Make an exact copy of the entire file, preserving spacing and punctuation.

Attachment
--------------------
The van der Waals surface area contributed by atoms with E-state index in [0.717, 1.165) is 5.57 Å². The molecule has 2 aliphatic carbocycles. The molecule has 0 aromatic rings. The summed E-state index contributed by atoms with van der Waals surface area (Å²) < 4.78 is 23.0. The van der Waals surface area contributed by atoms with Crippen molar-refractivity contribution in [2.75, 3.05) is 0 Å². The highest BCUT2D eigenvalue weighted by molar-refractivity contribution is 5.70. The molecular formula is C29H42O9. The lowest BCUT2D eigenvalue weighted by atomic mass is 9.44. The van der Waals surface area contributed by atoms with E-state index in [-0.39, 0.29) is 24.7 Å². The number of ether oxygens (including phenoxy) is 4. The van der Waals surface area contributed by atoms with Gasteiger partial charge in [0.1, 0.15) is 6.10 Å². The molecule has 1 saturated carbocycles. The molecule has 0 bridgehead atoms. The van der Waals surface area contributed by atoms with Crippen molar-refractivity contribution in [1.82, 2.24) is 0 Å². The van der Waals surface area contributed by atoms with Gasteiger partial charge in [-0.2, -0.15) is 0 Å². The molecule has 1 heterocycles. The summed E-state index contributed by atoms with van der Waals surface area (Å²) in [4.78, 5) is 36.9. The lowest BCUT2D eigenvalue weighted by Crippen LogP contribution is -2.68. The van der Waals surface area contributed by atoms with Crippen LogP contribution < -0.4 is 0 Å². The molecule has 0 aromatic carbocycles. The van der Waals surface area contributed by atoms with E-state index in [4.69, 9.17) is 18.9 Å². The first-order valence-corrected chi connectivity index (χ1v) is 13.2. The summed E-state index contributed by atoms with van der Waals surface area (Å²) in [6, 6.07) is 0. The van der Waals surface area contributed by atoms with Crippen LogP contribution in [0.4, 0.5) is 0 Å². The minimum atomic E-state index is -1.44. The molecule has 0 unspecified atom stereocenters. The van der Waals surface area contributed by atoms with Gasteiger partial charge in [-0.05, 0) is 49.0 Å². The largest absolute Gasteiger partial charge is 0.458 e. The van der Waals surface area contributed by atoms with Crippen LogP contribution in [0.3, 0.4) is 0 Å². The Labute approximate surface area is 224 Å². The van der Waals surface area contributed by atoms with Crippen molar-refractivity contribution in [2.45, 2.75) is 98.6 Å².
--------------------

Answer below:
The van der Waals surface area contributed by atoms with E-state index in [0.717, 1.165) is 5.57 Å². The molecule has 2 aliphatic carbocycles. The molecule has 0 aromatic rings. The summed E-state index contributed by atoms with van der Waals surface area (Å²) < 4.78 is 23.0. The van der Waals surface area contributed by atoms with Crippen molar-refractivity contribution in [2.75, 3.05) is 0 Å². The highest BCUT2D eigenvalue weighted by molar-refractivity contribution is 5.70. The molecular formula is C29H42O9. The lowest BCUT2D eigenvalue weighted by atomic mass is 9.44. The van der Waals surface area contributed by atoms with E-state index in [-0.39, 0.29) is 24.7 Å². The number of ether oxygens (including phenoxy) is 4. The van der Waals surface area contributed by atoms with Gasteiger partial charge in [0.1, 0.15) is 6.10 Å². The molecule has 1 saturated carbocycles. The molecule has 0 bridgehead atoms. The van der Waals surface area contributed by atoms with Crippen molar-refractivity contribution in [1.82, 2.24) is 0 Å². The van der Waals surface area contributed by atoms with Gasteiger partial charge in [-0.2, -0.15) is 0 Å². The molecule has 1 heterocycles. The summed E-state index contributed by atoms with van der Waals surface area (Å²) in [4.78, 5) is 36.9. The lowest BCUT2D eigenvalue weighted by Crippen LogP contribution is -2.68. The van der Waals surface area contributed by atoms with Crippen LogP contribution < -0.4 is 0 Å². The molecule has 0 aromatic carbocycles. The van der Waals surface area contributed by atoms with E-state index in [4.69, 9.17) is 18.9 Å². The first-order valence-corrected chi connectivity index (χ1v) is 13.2. The summed E-state index contributed by atoms with van der Waals surface area (Å²) in [6, 6.07) is 0. The van der Waals surface area contributed by atoms with Crippen LogP contribution in [0.4, 0.5) is 0 Å². The minimum atomic E-state index is -1.44. The molecule has 0 unspecified atom stereocenters. The van der Waals surface area contributed by atoms with Gasteiger partial charge in [-0.05, 0) is 49.0 Å². The largest absolute Gasteiger partial charge is 0.458 e. The van der Waals surface area contributed by atoms with Crippen LogP contribution in [0.3, 0.4) is 0 Å². The Labute approximate surface area is 224 Å². The van der Waals surface area contributed by atoms with Crippen molar-refractivity contribution in [2.45, 2.75) is 98.6 Å².